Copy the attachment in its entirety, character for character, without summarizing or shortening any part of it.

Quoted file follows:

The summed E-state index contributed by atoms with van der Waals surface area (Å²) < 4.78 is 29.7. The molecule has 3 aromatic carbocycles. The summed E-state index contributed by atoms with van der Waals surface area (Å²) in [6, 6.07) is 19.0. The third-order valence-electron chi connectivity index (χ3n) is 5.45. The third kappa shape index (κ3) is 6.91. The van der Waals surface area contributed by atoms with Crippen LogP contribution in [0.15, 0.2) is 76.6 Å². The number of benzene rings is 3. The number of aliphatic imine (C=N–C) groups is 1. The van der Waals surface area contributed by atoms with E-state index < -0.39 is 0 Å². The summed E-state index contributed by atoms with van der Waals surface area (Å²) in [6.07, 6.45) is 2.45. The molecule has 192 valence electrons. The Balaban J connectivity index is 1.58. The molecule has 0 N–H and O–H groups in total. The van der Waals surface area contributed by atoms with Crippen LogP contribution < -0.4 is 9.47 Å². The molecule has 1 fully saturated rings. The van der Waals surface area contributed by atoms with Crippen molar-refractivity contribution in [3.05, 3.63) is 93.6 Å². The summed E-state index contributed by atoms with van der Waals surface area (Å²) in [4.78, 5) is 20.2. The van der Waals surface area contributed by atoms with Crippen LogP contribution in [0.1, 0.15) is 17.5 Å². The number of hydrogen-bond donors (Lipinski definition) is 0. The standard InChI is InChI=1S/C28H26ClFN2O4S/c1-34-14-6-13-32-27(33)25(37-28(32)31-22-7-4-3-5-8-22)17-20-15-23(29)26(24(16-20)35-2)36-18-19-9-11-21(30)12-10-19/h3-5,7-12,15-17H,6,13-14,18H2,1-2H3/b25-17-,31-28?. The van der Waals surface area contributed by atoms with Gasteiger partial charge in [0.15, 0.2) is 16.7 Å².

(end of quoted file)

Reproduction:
The summed E-state index contributed by atoms with van der Waals surface area (Å²) < 4.78 is 29.7. The molecule has 3 aromatic carbocycles. The summed E-state index contributed by atoms with van der Waals surface area (Å²) in [6, 6.07) is 19.0. The third-order valence-electron chi connectivity index (χ3n) is 5.45. The third kappa shape index (κ3) is 6.91. The van der Waals surface area contributed by atoms with Crippen LogP contribution in [0.15, 0.2) is 76.6 Å². The number of benzene rings is 3. The number of aliphatic imine (C=N–C) groups is 1. The van der Waals surface area contributed by atoms with E-state index < -0.39 is 0 Å². The summed E-state index contributed by atoms with van der Waals surface area (Å²) in [6.07, 6.45) is 2.45. The molecule has 192 valence electrons. The Balaban J connectivity index is 1.58. The molecule has 0 N–H and O–H groups in total. The van der Waals surface area contributed by atoms with Crippen LogP contribution < -0.4 is 9.47 Å². The molecule has 1 fully saturated rings. The van der Waals surface area contributed by atoms with Crippen molar-refractivity contribution in [3.05, 3.63) is 93.6 Å². The summed E-state index contributed by atoms with van der Waals surface area (Å²) in [4.78, 5) is 20.2. The van der Waals surface area contributed by atoms with Crippen LogP contribution in [0.1, 0.15) is 17.5 Å². The number of hydrogen-bond donors (Lipinski definition) is 0. The standard InChI is InChI=1S/C28H26ClFN2O4S/c1-34-14-6-13-32-27(33)25(37-28(32)31-22-7-4-3-5-8-22)17-20-15-23(29)26(24(16-20)35-2)36-18-19-9-11-21(30)12-10-19/h3-5,7-12,15-17H,6,13-14,18H2,1-2H3/b25-17-,31-28?. The van der Waals surface area contributed by atoms with Gasteiger partial charge in [0.15, 0.2) is 16.7 Å².